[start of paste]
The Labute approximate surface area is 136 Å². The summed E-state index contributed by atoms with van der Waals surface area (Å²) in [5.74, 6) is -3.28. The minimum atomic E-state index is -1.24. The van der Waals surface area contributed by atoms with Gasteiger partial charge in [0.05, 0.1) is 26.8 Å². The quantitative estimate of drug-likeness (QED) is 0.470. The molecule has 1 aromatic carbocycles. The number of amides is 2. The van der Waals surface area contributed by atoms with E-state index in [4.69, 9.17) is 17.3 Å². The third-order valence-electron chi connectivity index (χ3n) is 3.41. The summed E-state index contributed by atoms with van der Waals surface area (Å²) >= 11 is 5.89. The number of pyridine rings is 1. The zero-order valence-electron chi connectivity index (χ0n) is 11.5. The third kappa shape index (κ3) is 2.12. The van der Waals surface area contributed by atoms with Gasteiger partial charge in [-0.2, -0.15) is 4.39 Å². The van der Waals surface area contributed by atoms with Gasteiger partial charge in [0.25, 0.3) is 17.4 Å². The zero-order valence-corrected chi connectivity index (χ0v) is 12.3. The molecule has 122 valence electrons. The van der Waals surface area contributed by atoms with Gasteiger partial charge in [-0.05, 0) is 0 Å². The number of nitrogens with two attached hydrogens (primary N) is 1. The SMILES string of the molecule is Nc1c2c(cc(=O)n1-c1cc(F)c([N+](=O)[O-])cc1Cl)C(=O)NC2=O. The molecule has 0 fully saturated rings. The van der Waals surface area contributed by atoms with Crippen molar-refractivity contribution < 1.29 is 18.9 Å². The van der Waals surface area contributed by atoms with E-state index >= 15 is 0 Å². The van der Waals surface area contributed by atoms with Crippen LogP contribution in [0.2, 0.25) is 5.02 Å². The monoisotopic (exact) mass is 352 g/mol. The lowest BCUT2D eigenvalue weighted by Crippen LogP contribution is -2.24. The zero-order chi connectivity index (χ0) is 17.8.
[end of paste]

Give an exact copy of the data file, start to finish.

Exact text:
The Labute approximate surface area is 136 Å². The summed E-state index contributed by atoms with van der Waals surface area (Å²) in [5.74, 6) is -3.28. The minimum atomic E-state index is -1.24. The van der Waals surface area contributed by atoms with Gasteiger partial charge in [0.05, 0.1) is 26.8 Å². The quantitative estimate of drug-likeness (QED) is 0.470. The molecule has 1 aromatic carbocycles. The number of amides is 2. The van der Waals surface area contributed by atoms with E-state index in [4.69, 9.17) is 17.3 Å². The third-order valence-electron chi connectivity index (χ3n) is 3.41. The summed E-state index contributed by atoms with van der Waals surface area (Å²) >= 11 is 5.89. The number of pyridine rings is 1. The zero-order valence-electron chi connectivity index (χ0n) is 11.5. The third kappa shape index (κ3) is 2.12. The van der Waals surface area contributed by atoms with Gasteiger partial charge in [-0.2, -0.15) is 4.39 Å². The van der Waals surface area contributed by atoms with Gasteiger partial charge in [0.25, 0.3) is 17.4 Å². The zero-order valence-corrected chi connectivity index (χ0v) is 12.3. The molecule has 122 valence electrons. The van der Waals surface area contributed by atoms with Gasteiger partial charge in [-0.05, 0) is 0 Å². The number of nitrogens with two attached hydrogens (primary N) is 1. The SMILES string of the molecule is Nc1c2c(cc(=O)n1-c1cc(F)c([N+](=O)[O-])cc1Cl)C(=O)NC2=O. The molecule has 0 fully saturated rings. The van der Waals surface area contributed by atoms with Crippen molar-refractivity contribution < 1.29 is 18.9 Å². The van der Waals surface area contributed by atoms with E-state index >= 15 is 0 Å². The van der Waals surface area contributed by atoms with Crippen LogP contribution in [0.2, 0.25) is 5.02 Å². The monoisotopic (exact) mass is 352 g/mol. The lowest BCUT2D eigenvalue weighted by Crippen LogP contribution is -2.24. The zero-order chi connectivity index (χ0) is 17.8.